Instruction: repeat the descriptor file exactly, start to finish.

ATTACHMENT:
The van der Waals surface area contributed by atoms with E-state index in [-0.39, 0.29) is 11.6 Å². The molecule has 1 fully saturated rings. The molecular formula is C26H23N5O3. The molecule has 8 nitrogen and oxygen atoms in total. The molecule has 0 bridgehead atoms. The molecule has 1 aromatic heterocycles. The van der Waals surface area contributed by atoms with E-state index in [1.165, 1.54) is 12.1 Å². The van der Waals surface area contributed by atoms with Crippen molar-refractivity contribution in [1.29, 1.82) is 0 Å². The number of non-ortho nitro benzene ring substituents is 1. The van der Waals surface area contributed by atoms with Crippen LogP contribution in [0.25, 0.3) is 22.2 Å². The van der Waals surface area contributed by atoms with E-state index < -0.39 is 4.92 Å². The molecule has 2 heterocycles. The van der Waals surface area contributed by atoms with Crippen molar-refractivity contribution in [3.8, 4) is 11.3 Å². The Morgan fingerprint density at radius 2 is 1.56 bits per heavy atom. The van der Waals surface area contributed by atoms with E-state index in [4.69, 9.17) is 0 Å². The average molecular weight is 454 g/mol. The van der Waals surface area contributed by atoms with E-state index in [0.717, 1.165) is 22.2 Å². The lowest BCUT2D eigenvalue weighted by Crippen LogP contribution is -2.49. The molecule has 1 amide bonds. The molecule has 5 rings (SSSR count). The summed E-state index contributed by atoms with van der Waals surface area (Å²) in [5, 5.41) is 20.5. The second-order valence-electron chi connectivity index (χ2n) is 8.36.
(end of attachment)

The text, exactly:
The van der Waals surface area contributed by atoms with E-state index in [-0.39, 0.29) is 11.6 Å². The molecule has 1 fully saturated rings. The molecular formula is C26H23N5O3. The molecule has 8 nitrogen and oxygen atoms in total. The molecule has 0 bridgehead atoms. The molecule has 1 aromatic heterocycles. The van der Waals surface area contributed by atoms with E-state index in [1.165, 1.54) is 12.1 Å². The van der Waals surface area contributed by atoms with Crippen molar-refractivity contribution in [1.29, 1.82) is 0 Å². The number of non-ortho nitro benzene ring substituents is 1. The van der Waals surface area contributed by atoms with Crippen LogP contribution in [0.25, 0.3) is 22.2 Å². The van der Waals surface area contributed by atoms with E-state index < -0.39 is 4.92 Å². The molecule has 2 heterocycles. The van der Waals surface area contributed by atoms with Crippen molar-refractivity contribution in [3.8, 4) is 11.3 Å². The Morgan fingerprint density at radius 2 is 1.56 bits per heavy atom. The van der Waals surface area contributed by atoms with E-state index in [4.69, 9.17) is 0 Å². The average molecular weight is 454 g/mol. The van der Waals surface area contributed by atoms with E-state index in [0.717, 1.165) is 22.2 Å². The lowest BCUT2D eigenvalue weighted by Crippen LogP contribution is -2.49. The molecule has 1 amide bonds. The molecule has 5 rings (SSSR count). The summed E-state index contributed by atoms with van der Waals surface area (Å²) in [5, 5.41) is 20.5. The second-order valence-electron chi connectivity index (χ2n) is 8.36.